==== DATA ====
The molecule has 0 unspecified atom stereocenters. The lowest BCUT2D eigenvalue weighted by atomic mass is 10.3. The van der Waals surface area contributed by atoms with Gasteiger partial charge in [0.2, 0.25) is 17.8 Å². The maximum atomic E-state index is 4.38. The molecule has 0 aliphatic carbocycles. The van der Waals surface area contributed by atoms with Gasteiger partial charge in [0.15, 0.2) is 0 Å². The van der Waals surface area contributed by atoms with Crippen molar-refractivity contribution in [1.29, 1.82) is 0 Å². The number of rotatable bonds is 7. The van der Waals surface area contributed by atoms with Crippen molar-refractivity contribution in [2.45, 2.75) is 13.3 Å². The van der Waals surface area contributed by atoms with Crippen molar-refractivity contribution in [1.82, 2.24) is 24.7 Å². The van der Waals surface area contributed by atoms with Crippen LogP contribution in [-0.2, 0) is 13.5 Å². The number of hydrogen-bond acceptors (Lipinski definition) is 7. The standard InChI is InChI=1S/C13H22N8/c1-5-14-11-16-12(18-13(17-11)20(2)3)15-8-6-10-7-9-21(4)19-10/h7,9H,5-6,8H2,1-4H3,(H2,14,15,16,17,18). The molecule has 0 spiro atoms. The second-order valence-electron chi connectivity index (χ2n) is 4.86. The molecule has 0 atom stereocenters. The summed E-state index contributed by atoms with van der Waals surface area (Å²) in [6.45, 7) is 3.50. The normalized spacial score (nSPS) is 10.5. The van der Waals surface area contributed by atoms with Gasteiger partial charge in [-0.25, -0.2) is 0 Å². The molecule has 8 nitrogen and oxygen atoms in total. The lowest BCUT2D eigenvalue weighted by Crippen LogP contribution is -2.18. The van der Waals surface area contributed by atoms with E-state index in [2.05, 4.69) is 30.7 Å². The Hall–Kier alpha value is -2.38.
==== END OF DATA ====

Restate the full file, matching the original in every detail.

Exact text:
The molecule has 0 unspecified atom stereocenters. The lowest BCUT2D eigenvalue weighted by atomic mass is 10.3. The van der Waals surface area contributed by atoms with Gasteiger partial charge in [0.2, 0.25) is 17.8 Å². The maximum atomic E-state index is 4.38. The molecule has 0 aliphatic carbocycles. The van der Waals surface area contributed by atoms with Gasteiger partial charge in [0.15, 0.2) is 0 Å². The van der Waals surface area contributed by atoms with Crippen molar-refractivity contribution in [1.29, 1.82) is 0 Å². The number of rotatable bonds is 7. The van der Waals surface area contributed by atoms with Crippen molar-refractivity contribution in [2.45, 2.75) is 13.3 Å². The van der Waals surface area contributed by atoms with Crippen molar-refractivity contribution in [1.82, 2.24) is 24.7 Å². The van der Waals surface area contributed by atoms with Crippen LogP contribution in [-0.2, 0) is 13.5 Å². The number of hydrogen-bond acceptors (Lipinski definition) is 7. The standard InChI is InChI=1S/C13H22N8/c1-5-14-11-16-12(18-13(17-11)20(2)3)15-8-6-10-7-9-21(4)19-10/h7,9H,5-6,8H2,1-4H3,(H2,14,15,16,17,18). The molecule has 0 spiro atoms. The second-order valence-electron chi connectivity index (χ2n) is 4.86. The molecule has 0 atom stereocenters. The summed E-state index contributed by atoms with van der Waals surface area (Å²) in [6.45, 7) is 3.50. The normalized spacial score (nSPS) is 10.5. The van der Waals surface area contributed by atoms with Gasteiger partial charge in [-0.25, -0.2) is 0 Å². The molecule has 8 nitrogen and oxygen atoms in total. The lowest BCUT2D eigenvalue weighted by Crippen LogP contribution is -2.18. The van der Waals surface area contributed by atoms with E-state index in [2.05, 4.69) is 30.7 Å². The Hall–Kier alpha value is -2.38.